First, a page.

Sometimes even travel writers can be surprised when they stumble upon an unexpected treat. Such is the case when we visited the Wells Fargo Museum in downtown Des Moines, Iowa. This free museum is located in their bank lobby, and is the newest in a string of museums that Wells Fargo hosts. When we discovered this unique attraction, we didn’t have high expectations for an interactive experience, but we soon discovered it holds more than we had hoped for.
We want to thank Wells Fargo for their hospitality. Rest assured that all opinions are our own.
On A Mission
The main purpose of the museum is to highlight the role Iowa played in the early connection of travel across the nation. The country was expanding rapidly and communication was struggling to keep up. Lots of enterprises, like the Pony Express, sprang up to offer temporary relief of these problems. (You can read about the Pony Express Museum here>) The railroad was building its intercontinental line, but in the meantime many travelers were resigned to travel by stagecoach. It was also a primary form of delivery for the mail and banking institutions. The Wells Fargo Museum has a number of displays that spell out the history of these changes, as well as offering a glimpse at artifacts from those days.
Have you ever had one of those Aha moments where you suddenly connected the dots? This was the case for us when we saw the Wells Fargo wagon, which is a model of the one used in the movie The Music Man. Suddenly, we see how companies tie back into the everyday lives of those who came before us, and it gives us a connection to the past. It is only appropriate for us to see this particular device in Des Moines, since the original play was written by the Iowa native, Meredith Willson. We do have to wonder how many of the younger visitors miss this connection and move right past to the hands-on exhibits.
Playing Old School
We figured the Wells Fargo Museum would be filled with a grouping of static displays that told the chronological history of banking through the ages. The idea that there would be lots of interactive exhibits had not even crossed our minds. You can imagine our pleasant surprise when we discovered that there are lots of hands-on artifacts for little (and big) hands to hold. Visitors to the museum can explore old telephones, telegraphs, and bank punches. Each of these exhibits include educational information to help understand how the devices were used in the “good old days”.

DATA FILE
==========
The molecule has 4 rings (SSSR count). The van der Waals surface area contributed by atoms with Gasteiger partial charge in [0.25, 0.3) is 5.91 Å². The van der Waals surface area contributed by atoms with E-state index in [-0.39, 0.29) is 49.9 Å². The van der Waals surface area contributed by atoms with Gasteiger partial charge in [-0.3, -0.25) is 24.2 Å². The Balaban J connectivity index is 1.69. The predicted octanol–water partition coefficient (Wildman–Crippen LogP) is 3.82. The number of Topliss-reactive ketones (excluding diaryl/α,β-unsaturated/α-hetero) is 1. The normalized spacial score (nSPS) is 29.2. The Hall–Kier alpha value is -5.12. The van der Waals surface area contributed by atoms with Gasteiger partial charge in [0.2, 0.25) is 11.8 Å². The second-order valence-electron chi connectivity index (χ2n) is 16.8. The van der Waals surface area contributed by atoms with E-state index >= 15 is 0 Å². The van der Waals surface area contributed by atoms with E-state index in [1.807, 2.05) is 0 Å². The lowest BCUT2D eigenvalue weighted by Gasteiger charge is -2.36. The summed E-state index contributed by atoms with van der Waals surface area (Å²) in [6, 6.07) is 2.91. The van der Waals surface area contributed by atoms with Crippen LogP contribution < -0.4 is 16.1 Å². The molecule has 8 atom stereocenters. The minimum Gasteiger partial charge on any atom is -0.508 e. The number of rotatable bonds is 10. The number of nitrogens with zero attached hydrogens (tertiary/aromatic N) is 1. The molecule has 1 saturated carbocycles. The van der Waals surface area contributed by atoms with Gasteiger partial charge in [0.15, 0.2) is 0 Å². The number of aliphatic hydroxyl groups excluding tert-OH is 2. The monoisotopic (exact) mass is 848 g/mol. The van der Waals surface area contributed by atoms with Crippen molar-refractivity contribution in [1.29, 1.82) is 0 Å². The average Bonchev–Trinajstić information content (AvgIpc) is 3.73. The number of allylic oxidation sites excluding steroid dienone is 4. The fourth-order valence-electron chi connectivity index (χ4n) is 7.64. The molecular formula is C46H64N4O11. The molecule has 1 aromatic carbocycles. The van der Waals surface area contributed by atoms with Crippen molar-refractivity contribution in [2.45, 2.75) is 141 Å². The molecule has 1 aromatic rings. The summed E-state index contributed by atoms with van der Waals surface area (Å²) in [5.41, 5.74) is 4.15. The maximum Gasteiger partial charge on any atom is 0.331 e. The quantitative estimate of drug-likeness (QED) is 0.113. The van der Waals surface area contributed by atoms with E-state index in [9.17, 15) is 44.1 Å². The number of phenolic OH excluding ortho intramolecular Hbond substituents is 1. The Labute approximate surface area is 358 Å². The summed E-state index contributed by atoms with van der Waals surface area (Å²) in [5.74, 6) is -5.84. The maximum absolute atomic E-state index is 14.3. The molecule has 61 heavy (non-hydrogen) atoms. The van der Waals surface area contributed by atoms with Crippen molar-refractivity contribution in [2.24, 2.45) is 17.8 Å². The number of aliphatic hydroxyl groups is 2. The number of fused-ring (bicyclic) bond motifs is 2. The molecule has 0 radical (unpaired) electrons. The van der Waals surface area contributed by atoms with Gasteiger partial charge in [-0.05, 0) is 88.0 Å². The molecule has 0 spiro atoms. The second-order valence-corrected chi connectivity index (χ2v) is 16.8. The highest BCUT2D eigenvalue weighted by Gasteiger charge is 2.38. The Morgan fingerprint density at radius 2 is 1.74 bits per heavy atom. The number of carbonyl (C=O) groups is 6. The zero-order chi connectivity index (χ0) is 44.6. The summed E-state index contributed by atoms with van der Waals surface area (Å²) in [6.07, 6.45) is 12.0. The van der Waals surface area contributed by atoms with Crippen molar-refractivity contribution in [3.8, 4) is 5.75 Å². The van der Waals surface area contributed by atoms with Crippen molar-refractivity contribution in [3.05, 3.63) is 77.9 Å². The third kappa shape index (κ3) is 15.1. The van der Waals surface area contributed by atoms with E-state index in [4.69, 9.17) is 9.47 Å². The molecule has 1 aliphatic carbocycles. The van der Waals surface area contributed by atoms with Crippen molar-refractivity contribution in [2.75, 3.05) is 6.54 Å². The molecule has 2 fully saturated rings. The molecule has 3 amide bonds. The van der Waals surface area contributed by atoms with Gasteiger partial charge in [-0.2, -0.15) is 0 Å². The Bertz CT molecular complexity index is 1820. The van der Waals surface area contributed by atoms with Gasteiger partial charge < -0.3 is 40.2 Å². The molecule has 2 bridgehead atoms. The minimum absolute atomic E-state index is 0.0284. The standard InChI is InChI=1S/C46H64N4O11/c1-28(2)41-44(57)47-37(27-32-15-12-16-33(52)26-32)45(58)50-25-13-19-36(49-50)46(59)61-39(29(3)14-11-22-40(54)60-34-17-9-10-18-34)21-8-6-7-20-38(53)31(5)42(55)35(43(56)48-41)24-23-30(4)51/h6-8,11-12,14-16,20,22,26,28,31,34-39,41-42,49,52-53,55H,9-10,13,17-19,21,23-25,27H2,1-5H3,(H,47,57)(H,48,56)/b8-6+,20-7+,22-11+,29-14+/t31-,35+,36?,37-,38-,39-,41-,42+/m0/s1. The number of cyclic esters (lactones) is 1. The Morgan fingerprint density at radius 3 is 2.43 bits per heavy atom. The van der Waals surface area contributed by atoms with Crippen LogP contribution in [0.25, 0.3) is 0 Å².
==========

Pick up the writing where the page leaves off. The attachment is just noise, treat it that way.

They even have an area where you can get your own picture printed on money. I’m pretty sure that a bank note with my mug on it would certainly be worth at least five dollars, if not a couple more. This particular exhibit makes for a nice souvenir from your visit, and we are betting the kids will all want one.
Your Carriage Awaits
Traveling by stagecoach has been romanticized by Hollywood for quite sometime. The horse-drawn Concord stagecoaches are easily recognizable to most Americans. The suspension of the coaches were designed to take the constant abuse from the rough roads that they traveled. Leather straps were used to help absorb some of the jarring that would have come from the rough trails and create a swaying effect for the passengers. At the museum they have a display coach where visitors can recreate the feeling of stagecoach travel. Nearby you can see a full-size stagecoach decked out with the familiar red-gold paint job that signified it was part of the Wells Fargo family.
What Was Stagecoach Travel Like?
While stagecoach travel seems like the way to cross the country, it wasn’t all it was cracked up to be. Travelers were subjected to lots of uncomfortable situations. The museum has an interactive display that shows some of the real life situations that stagecoach travelers would have faced during their journey. After seeing some of the real facts, we are happy to have our automobiles and modern highway systems. Watch the video and tell us how you would have liked traveling by stagecoach.
Moving Into Modern Times
Since the museum is based in part on banking, it only seems appropriate for it to show the advances through the ages. The invention of automobiles certainly changed how people get places and signified a death toll for many of the start-up travel industries. These days we all are familiar with drive-thru banking, which began in the 1930’s. As technology advances, so do our means of travel. We can all be glad that we have more comfortable options than stagecoach. Let’s leave that method to the movies. For now, it’s enough to just pretend that we are riding one in this interactive museum. Ready to hit the trail?